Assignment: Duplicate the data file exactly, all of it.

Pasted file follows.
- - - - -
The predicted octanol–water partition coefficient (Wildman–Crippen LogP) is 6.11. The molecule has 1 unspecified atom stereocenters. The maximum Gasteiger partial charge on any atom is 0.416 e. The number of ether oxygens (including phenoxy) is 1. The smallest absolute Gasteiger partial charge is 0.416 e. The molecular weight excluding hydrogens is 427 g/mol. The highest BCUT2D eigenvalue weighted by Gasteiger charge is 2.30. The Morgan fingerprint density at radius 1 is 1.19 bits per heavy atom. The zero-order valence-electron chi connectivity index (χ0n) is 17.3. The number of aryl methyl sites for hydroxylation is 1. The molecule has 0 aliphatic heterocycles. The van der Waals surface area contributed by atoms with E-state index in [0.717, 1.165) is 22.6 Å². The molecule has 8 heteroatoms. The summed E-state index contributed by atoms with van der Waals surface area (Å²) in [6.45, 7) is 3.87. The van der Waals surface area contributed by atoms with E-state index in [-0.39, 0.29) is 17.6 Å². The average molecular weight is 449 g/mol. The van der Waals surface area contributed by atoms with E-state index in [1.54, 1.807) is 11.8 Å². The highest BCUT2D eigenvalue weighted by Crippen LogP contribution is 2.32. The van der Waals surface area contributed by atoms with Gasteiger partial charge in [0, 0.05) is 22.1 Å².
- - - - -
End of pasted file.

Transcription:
The predicted octanol–water partition coefficient (Wildman–Crippen LogP) is 6.11. The molecule has 1 unspecified atom stereocenters. The maximum Gasteiger partial charge on any atom is 0.416 e. The number of ether oxygens (including phenoxy) is 1. The smallest absolute Gasteiger partial charge is 0.416 e. The molecular weight excluding hydrogens is 427 g/mol. The highest BCUT2D eigenvalue weighted by Gasteiger charge is 2.30. The Morgan fingerprint density at radius 1 is 1.19 bits per heavy atom. The zero-order valence-electron chi connectivity index (χ0n) is 17.3. The number of aryl methyl sites for hydroxylation is 1. The molecule has 0 aliphatic heterocycles. The van der Waals surface area contributed by atoms with E-state index in [0.717, 1.165) is 22.6 Å². The molecule has 8 heteroatoms. The summed E-state index contributed by atoms with van der Waals surface area (Å²) in [6.45, 7) is 3.87. The van der Waals surface area contributed by atoms with E-state index in [-0.39, 0.29) is 17.6 Å². The average molecular weight is 449 g/mol. The van der Waals surface area contributed by atoms with E-state index in [1.54, 1.807) is 11.8 Å². The highest BCUT2D eigenvalue weighted by Crippen LogP contribution is 2.32. The van der Waals surface area contributed by atoms with Gasteiger partial charge in [0, 0.05) is 22.1 Å².